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Children Born Overseas

Consular Report of Birth Abroad (CRBA)

Transmission of Citizenship

To transmit U.S. citizenship to your child, you must show that you meet the basic physical presence transmission requirements for your particular situation.  By law, there are different transmission requirements depending upon the U.S. parent’s gender and marital status.  Following is a brief description of the transmission requirements for each situation, and additional detailed information about citizenship matters is also available from the Department of State's Citizenship and Nationality webpage.

Birth to a U.S. Citizen Parent Married to Alien Parent, or Birth to an Unmarried U.S. Citizen Father

A U.S. citizen parent may transmit citizenship if s/he has been physically present in the United States for a certain amount of time prior to the child’s birth.  For children born on or after November 14, 1986, the citizen parent must prove that s/he was physically present in the U.S. for 5 years, 2 of which were after age 14.  It is important to recognize that the burden of proof is on the applicant.  Physical presence may be proven by presenting a combination of records such as school transcripts, social security statements, old and current passports, etc., to show that the physical presence requirement has been met.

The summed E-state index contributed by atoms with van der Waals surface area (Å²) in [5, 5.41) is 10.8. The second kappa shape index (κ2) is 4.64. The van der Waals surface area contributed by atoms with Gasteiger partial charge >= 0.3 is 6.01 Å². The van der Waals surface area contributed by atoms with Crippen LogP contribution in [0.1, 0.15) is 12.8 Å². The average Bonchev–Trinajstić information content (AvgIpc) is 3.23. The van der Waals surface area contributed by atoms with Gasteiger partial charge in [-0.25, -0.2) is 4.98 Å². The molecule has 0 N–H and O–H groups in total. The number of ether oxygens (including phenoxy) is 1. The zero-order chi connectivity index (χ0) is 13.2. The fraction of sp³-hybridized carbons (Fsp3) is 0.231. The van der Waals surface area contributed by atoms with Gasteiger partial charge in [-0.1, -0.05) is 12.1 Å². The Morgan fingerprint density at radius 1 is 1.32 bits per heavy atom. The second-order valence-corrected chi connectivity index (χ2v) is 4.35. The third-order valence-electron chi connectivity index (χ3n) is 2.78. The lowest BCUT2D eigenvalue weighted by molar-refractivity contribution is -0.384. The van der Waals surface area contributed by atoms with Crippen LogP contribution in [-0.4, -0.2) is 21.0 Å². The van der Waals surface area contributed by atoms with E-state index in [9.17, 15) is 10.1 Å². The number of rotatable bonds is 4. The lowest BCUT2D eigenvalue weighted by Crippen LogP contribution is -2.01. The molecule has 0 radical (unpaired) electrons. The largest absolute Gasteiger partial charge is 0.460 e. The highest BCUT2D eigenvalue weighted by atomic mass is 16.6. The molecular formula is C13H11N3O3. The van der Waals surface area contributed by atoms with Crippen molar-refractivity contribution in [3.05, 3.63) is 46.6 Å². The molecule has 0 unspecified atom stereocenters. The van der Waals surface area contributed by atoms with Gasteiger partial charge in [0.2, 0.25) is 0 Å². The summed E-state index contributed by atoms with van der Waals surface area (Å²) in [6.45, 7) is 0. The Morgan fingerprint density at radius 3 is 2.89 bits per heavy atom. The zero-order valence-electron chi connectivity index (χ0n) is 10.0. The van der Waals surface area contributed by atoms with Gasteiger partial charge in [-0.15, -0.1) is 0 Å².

Birth to Two U.S. Citizen Parents

A child born to two U.S. citizen parents abroad acquires citizenship at birth, so long as either parent had a residence in the United States or its possessions sometime before the child’s birth.  There is no specific length of physical presence required.

Birth to Unmarried U.S. Citizen Mother

An unmarried U.S. citizen mother may transmit citizenship to a child born abroad if she has been physically present in the United States for a certain amount of time prior to the child’s birth.  For children born on or after November 14, 1986, the mother must prove that she was physically present in the U.S. for a minimum period of one continuous year.  It is important to recognize that the burden of proof is on the applicant.  Physical presence may be proven by presenting a combination of records such as school transcripts, old and current passports, vaccination records, etc., to show that the physical presence requirement has been met.

Reporting the Birth of a Child Abroad

The birth of a child abroad to a U.S. citizen parent should be reported as soon as possible to the nearest U.S. consular office for the purpose of establishing an official record of the child’s claim to U.S. citizenship at birth.  The official U.S. record is a Consular Report of Birth Abroad (CRBA) for a citizen of the United States of America.  A primary requirement to qualify for a CRBA is that the U.S. citizen parent was a citizen before the birth of the child.  The document, referred to as the CRBA or FS-240, is considered a vital United States citizenship document.  An original FS-240 is furnished to the parent(s) if the registration is approved.

Step 1: Complete the applications

  • Form DS-2029 (PDF-1,004 Kb): Application for Consular Report of Birth
  • Form DS-5507 (PDF-165 Kb): Statement of Financial Support

Step 2: Gather the required documentation

  • Child's Original Peruvian Birth Certificate:  This is the Peruvian birth certificate issued by RENIEC.  The document must show the parents' names.